Oysters--an expert's guide to a summer treat
Many locals are hesitant in buying seafood due to the devastation in the Gulf. The fact is most of the seafood sold in the Twin Cities comes from other places. Still, oysters are getting a particularly bad rap. But not to fear, you can spend the summer eating oysters to your heart's content.
Oysters are not only delicious, some consider them an aphrodisiac. While many cooks are too intimidated to prepare them at home, fresh oysters are not as scary as they seem. Having a good relationship with your fishmonger (fishmonger ...such a great title) is the key. Don't be afraid to ask questions. You'll want to select oysters that are tightly shut, or that close when you tap them. With oysters being procured from many areas, there is no longer a specific season to buy them.
Feeling a bit overwhelmed by the many types of oysters available locally, Hot Dish spoke to Doug Bigwood from Coastal Seafoods, who showed us 10 varieties and shared a little about the taste of each.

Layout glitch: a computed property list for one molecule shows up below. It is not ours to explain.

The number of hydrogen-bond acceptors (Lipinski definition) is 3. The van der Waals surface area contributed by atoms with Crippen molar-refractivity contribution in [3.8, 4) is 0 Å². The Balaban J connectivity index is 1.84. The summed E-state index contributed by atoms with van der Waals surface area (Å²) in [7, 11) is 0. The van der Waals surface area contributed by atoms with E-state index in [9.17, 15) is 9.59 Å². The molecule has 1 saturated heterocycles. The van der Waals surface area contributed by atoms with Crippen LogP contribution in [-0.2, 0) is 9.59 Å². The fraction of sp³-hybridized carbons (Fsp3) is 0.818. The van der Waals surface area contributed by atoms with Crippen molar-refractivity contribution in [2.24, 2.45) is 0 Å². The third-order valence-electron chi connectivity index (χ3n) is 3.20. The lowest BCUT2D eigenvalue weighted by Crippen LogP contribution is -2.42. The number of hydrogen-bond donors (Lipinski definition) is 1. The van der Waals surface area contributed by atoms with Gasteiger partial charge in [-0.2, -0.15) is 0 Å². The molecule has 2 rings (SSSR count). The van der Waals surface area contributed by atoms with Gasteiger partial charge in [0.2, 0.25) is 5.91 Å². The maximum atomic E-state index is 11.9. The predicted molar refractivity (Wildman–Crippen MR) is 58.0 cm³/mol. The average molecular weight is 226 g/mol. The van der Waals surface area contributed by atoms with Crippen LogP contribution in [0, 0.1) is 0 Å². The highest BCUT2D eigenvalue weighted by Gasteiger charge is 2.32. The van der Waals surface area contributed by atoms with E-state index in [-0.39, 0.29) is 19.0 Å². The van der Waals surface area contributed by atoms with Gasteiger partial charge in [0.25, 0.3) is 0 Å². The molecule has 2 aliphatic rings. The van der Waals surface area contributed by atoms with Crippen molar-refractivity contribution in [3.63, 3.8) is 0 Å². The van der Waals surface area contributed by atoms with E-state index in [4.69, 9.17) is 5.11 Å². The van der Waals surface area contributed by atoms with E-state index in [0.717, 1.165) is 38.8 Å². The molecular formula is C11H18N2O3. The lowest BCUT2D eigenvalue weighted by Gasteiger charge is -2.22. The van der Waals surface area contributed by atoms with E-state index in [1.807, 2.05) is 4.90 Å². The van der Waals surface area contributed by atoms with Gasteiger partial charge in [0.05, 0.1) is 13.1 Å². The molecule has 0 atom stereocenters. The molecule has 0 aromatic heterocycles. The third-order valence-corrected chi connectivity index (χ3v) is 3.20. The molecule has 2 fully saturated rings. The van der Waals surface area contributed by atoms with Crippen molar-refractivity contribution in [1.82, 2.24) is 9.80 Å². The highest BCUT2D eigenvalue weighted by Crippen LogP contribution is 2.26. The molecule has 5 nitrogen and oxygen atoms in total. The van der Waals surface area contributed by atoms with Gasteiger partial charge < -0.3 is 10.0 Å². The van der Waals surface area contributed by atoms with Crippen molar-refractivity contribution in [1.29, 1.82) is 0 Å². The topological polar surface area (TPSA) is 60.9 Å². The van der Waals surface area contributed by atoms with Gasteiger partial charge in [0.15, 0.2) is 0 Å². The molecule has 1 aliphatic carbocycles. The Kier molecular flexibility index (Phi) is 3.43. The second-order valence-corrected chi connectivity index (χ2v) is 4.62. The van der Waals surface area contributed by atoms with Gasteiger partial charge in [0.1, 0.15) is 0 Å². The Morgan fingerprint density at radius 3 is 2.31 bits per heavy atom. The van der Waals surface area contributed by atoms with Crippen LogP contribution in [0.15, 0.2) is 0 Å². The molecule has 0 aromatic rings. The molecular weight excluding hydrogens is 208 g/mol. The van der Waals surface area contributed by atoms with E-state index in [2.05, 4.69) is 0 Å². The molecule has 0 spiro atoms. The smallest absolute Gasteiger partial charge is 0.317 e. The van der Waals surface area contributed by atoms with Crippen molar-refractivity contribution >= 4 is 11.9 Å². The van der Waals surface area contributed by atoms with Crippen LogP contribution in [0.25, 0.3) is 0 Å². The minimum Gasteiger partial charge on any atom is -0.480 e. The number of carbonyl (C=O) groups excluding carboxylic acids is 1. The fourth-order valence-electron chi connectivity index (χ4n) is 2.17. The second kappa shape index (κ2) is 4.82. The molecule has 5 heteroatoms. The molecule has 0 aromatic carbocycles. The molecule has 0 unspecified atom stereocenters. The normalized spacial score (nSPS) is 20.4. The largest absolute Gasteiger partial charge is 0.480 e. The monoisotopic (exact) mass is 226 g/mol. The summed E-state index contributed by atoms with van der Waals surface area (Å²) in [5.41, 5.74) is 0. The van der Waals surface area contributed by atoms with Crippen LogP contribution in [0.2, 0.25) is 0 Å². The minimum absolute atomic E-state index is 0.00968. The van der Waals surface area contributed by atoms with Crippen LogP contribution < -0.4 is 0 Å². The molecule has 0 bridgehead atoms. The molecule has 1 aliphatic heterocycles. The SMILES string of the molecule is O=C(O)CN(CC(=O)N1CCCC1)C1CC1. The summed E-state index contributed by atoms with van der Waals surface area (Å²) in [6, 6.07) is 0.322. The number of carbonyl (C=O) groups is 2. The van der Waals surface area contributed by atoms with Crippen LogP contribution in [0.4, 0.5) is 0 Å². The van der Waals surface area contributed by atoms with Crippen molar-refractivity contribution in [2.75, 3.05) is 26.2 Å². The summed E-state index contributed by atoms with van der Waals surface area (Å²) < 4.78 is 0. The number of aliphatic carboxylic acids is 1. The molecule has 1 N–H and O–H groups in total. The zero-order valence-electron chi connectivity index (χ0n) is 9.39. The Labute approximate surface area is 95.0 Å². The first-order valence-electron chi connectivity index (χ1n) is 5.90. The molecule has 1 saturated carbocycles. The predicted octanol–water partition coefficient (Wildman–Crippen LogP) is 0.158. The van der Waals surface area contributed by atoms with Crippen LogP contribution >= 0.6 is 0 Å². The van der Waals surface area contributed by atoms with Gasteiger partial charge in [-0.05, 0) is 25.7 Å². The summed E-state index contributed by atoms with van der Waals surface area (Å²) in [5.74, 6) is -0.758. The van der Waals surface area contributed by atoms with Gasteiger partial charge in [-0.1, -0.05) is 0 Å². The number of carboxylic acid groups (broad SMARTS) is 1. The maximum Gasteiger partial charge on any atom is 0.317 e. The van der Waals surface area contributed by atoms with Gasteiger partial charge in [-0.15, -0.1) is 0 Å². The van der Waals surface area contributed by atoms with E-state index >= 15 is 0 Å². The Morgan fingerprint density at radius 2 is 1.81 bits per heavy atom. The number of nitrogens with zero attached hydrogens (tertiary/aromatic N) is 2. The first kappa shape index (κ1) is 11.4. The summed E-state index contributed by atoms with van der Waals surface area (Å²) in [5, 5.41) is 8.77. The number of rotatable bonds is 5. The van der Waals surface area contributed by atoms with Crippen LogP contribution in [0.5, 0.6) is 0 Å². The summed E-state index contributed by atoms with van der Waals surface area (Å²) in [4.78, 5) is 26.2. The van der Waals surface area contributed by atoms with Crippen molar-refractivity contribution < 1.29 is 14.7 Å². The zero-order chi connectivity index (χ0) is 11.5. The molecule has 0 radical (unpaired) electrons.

The key to shucking is a good pair of work gloves, and the right knife. The rest is about finding the oyster's hinge, working your knife in, and the most satisfying thing in the world--getting that beauty to pop open. Again, your fishmonger can show you how to shuck, and can help you select the right knife.
Oysters are best served simply, with just lemon, horseradish, or hot sauce. Or you can try a wonderful, traditional, and simple mignonette sauce.
1. Alpine Bay--Vancouver, Canada: Medium sized, briny at first taste, but with a clean finish.